The cloud services industry is beginning to sort out some of the concerns that have kept security-conscious organizations away (for example, by creating new technology like bring-your-own-key encryption schemes). Unfortunately, these improvements still don’t do anything to repair some of the very worst threats to cloud security — vulnerabilities buried in the very underpinnings of the Internet.
Leaks in the Router Plumbing
Attacks on the Border Gateway Protocol (BGP) — the fabric that all routing on the Internet is based on — have become so popular that Dan Hubbard, CTO at OpenDNS says “BGP is the new black.”
For example, last year Dell SecureWorks discovered a crypto-currency heist, in which the attacker hijacked BGP routes and redirected crypto-currency miners to the rogue systems, stealing roughly $83,000 in the process.
Wim Remes, manager of strategic security services for Rapid7, will give an overview of the BGP threat landscape in his session “Internet Plumbing for Security Professionals: The State of BGP Security.”
The details of the vulnerability that BishopFox security researchers Matthew Bryant and Mike Brooks will reveal at Black Hat are still cloaked in mystery, but the scenario they propose is certainly horrifying:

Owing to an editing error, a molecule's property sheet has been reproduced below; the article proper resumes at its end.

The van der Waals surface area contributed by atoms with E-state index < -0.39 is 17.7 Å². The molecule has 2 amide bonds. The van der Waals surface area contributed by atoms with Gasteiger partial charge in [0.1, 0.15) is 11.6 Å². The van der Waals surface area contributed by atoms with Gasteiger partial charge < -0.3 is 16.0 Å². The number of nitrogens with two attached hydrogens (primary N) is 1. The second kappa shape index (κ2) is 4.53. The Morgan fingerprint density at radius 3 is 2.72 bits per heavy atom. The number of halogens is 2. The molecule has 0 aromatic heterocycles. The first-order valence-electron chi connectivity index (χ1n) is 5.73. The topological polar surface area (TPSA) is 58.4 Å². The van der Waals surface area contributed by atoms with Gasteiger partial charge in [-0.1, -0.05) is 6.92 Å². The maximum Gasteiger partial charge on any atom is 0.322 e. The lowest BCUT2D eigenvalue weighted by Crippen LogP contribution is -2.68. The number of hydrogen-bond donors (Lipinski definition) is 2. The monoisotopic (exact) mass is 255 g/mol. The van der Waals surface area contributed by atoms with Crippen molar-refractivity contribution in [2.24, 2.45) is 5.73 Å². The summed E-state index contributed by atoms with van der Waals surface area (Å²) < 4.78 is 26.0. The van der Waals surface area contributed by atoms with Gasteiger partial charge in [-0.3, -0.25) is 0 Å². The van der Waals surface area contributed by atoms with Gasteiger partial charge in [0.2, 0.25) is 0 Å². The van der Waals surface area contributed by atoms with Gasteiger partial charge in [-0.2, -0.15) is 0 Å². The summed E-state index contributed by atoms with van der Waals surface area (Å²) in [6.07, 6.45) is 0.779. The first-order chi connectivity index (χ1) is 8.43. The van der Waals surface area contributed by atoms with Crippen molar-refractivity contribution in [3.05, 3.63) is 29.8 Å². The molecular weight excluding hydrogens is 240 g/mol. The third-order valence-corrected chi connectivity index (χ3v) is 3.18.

“Imagine – a Facebook worm giving an attacker full access to your bank account completely unbeknownst to you, until seven Bentley’s, plane tickets for a herd of llamas, a mink coat once owned by P. Diddy, and a single monster cable all show up on your next statement.”
They’ll demo this scenario in the session, “Bypass Surgery Abusing Content Delivery Networks with Server-Side-Request Forgery (SSRF) Flash and DNS.” Their attack will manipulate a few wobbly components at once to compromise content delivery networks (CDNs) — those distributed systems of servers meant to deliver to Internet users high availability, high performance — and maybe some of the nastiest malware imaginable.
BGP Hijacking And Broken Trust
SSL, the mechanism on which so much online trust is based on, is untrustworthy itself. As if that wasn’t bad enough, SSL trusts BGP Internet routing traffic and BGP is becoming a more attractive attack target all the time.
In his session, “Breaking HTTPS With BGP Hijacking, Artyom Gavrichenkov, developer at the Qrator Labs DDoS mitigation network will show how to exploit this trust to do some real mischief.